At Cal State, the system admits only students with at least a B average in high school. Nevertheless, 37 percent of the incoming class last year needed remedial math, and 45 percent needed remedial English.
Let's look at math first.
Most of the students expect the transition to community college to be seamless. But the first, and sometimes last, stop for many are remedial math classes. "It’s the math that’s killing us," Dr. McKusik said. The sheer numbers of enrollees like Mr. Walton who have to take make-up math is overwhelming, with 8,000 last year among the nearly 30,000 degree-seeking students systemwide. Not all those students come directly from high school. Many have taken off a few years and may have forgotten what they learned, Dr. McKusik said. More than one in four remedial students work on elementary and middle school arithmetic. Math is where students often lose confidence and give up. "It brings up a lot of emotional stuff for them," Dr. McKusik said."Emotional stuff"? Interesting. I know that kids (well, and adults too) consider math to be hard, boring, unnecessary, or some combination of the above. That was clearly reflected when Talking Ditzhead Barbie came out, and one of her phrases was "Math is hard!" (a phrase that was later removed from her repertoire, after complaints from parents and teachers). So I understand that it's difficult for many. But emotional? That seems a stretch.
In any case, it seems to me that a large part of the difficulty that kids have with math comes from our not separating the basic concepts that everyone has to know from the more abstract things that we'd like to have the kids learn. Everyone needs arithmetic, basic algebra, and basic geometry. More advanced algebra and geometry, as well as trigonometry and calculus, are very good to know, and help in understanding many things about the world, and science, and whatnot... but we should only get into them after the students have a strong grounding in the basics. At least when I learned this stuff, we had a sequence that didn't reflect that. For instance, we learned algebra before geometry, which meant that we got into more involved aspects of algebra before we learned how triangles worked. Most kids could grasp the basics of algebra, needed to make change or figure out what they could buy with the money they had. But they got lost as it got farther from what they could relate to their everyday lives.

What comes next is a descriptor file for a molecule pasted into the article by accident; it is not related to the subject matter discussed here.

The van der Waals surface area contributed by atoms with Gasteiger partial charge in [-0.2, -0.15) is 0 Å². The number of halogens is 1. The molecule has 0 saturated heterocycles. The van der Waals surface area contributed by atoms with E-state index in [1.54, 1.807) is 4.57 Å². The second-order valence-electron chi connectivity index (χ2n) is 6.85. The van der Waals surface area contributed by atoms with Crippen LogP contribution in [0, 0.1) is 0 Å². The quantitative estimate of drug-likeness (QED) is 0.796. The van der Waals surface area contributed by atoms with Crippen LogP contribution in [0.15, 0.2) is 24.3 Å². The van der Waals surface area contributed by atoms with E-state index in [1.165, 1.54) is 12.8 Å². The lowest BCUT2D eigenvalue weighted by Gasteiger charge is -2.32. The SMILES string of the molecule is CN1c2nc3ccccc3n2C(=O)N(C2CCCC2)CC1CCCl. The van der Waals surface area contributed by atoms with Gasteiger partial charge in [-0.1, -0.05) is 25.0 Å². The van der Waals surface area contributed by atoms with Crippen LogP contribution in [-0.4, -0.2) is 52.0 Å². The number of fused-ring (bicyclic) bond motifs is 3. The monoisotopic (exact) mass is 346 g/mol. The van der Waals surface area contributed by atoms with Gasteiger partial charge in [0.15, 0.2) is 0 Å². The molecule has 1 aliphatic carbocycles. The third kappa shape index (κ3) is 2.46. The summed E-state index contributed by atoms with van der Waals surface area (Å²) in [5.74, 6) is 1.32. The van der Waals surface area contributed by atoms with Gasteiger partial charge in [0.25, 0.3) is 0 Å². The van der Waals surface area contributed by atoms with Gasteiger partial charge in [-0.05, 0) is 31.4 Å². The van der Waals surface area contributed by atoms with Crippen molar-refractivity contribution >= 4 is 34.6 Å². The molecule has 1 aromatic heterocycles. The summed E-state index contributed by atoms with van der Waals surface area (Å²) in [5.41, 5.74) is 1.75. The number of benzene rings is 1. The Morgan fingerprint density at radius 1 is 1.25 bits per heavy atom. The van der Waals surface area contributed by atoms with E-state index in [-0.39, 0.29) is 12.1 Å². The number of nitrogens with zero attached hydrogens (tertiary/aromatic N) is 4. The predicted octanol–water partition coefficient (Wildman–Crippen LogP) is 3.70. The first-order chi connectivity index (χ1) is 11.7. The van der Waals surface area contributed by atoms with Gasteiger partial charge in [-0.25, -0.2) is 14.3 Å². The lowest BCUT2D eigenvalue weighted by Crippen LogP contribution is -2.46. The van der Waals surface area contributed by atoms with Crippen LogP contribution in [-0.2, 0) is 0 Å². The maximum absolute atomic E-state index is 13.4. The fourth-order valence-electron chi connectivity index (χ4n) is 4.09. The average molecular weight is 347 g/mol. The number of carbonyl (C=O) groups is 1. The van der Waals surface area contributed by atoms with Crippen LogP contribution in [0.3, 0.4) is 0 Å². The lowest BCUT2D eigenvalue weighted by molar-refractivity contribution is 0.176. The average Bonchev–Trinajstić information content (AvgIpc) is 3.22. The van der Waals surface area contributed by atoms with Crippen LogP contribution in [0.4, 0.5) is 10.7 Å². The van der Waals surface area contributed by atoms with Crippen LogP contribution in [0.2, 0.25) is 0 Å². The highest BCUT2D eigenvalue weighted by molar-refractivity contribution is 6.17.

That brings us to the question of how much is required, and where remediation is needed. I'm a big fan of a rounded education; I think we should by no means stop at "just enough". At the same time, I'm skeptical about whether a student of theatre or of anthropology should fail to graduate because he can't grasp differential equations — or, for that matter, whether an astronomy major should fail for lack of appreciation of Göthe. It's a difficult balance to reach, giving that well-rounded education while realizing that there are differences in degree among degrees.
What disturbs me more is the number of high school graduates deficient in reading and writing. To repeat a quote from above: